Bauerfield International Airport, Port Vila, Vanuatu

Bauerfield International Airport Upgrade Final Detailed Design, Port Vila, Vanuatu


Vanuatu Ministry of Finance and Economic Management, Airports Vanuatu Ltd.


Bauerfield International Airport, Port Vila, Vanuatu


Geotechnical Engineering



Airports Vanuatu Ltd, through the Ministry of Finance and Economic Management, Government of Vanuatu engaged Tonkin + Taylor International Ltd (T+TI) in association with Opus Consultants Ltd (Opus), to provide design services for the rehabilitation and proposed operational improvements to Bauerfield International Airport. The detailed design, which will allow safe operation of large aircraft well into the future, is now complete.

The project is part of a wider regional donor programme by the World Bank Pacific Aviation Investment Programme, aimed at strengthening aviation links throughout the Pacific.

The World Bank will fund an overhaul of Bauerfield’s runway, lighting upgrades and terminal facilities, along with upgrade work at Pekoa Airport in Luganville (Vanuatu’s second largest city) and Whitegrass Airport on Tanna, an island in Tafea Province.

Safety concerns arising from the severe deterioration of Port Vila’s airport have for some years been of increasing concern to the Vanuatu Government, aviation authorities and airlines.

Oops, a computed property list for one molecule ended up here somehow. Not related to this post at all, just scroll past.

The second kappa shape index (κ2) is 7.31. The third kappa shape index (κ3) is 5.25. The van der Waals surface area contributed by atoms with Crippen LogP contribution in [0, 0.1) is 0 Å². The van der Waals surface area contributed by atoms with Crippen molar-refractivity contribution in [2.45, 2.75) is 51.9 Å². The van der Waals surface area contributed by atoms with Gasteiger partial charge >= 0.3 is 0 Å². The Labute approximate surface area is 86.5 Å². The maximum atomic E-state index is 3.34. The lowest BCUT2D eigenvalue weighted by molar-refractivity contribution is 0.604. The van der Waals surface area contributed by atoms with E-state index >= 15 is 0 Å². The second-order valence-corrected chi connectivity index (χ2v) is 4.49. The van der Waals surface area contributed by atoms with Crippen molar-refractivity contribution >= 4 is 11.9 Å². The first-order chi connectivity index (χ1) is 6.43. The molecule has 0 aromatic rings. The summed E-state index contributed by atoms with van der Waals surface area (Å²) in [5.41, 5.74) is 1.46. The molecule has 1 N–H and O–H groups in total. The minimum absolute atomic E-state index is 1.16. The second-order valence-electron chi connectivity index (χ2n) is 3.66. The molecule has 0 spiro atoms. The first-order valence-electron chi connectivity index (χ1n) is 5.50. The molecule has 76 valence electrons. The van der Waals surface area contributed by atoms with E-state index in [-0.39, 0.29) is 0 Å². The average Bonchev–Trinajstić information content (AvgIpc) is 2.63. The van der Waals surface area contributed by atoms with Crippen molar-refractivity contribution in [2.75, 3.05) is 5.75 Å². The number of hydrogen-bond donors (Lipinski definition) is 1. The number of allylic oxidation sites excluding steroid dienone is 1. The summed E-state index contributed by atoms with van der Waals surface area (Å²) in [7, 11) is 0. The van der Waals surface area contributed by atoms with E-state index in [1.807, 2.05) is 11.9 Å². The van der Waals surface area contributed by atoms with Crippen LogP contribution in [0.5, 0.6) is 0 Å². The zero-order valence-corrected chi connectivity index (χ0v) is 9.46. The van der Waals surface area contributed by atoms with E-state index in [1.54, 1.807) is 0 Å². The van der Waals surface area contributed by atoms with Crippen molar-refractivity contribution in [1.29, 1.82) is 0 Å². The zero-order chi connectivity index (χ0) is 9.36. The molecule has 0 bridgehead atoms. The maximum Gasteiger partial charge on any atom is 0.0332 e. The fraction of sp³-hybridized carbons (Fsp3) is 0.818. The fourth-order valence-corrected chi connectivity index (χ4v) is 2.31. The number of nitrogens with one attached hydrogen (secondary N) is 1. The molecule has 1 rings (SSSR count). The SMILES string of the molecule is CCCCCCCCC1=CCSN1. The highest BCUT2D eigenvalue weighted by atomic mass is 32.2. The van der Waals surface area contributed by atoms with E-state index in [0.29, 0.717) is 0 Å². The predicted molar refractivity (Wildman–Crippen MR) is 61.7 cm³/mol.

In 2016, international airlines' repeated suspensions of flights into Port Vila’s Bauerfield Airport dealt a further series of body blows to a tourism industry still reeling from the wrath of 2015’s Cyclone Pam. The damage caused to Vanuatu by the Category 5 hurricane totalled $US360.4 million.

TTI/Opus pavement inspections, destructive testing and FWD analysis of the existing runway, taxiway and apron revealed that the pavement is in poor condition and needs urgent attention. The surface has been deteriorating to form mass failures (pot holes/loose aggregate) forcing emergency repairs. 

Vanuatu is a popular tourist destination. The island nation, with a 2017 population of 275,582, was last year rated by the Happy Planet Index as the fourth happiest place in the world.

Tourism accounts for about 20 percent of the nation's economic activity. According to Vanuatu National Statistics figures released in January 2017, international arrivals by air make up 22 percent of total visitors.

The Bauerfield Airport project is vital, not only to restore safe flight operations and to encourage tourism growth, but also to deliver a level of resilience that will allow prompt and effective international aid access in the event of natural disasters such as Cyclone Pam.


“Aviation is absolutely critical to Vanuatu’s economy, providing essential transport links for tourism, trade and disaster response and recovery,” said World Bank Country Director for Timor-Leste, Papua New Guinea and the Pacific Islands, Michel Kerf (World Bank Press release, January 2017).

“This additional funding will enable us to continue supporting the Government to make flying safer and more reliable for locals and visitors alike.”

A number of investigations, repairs and reports were undertaken and prepared by TTI and Opus between April 2015 and January 2016 and informed the detailed design.

They include:

  • Topographic surveying
  • Pavement condition assessment report
  • Testing (coring) of runway pavements
  • Construction material source investigation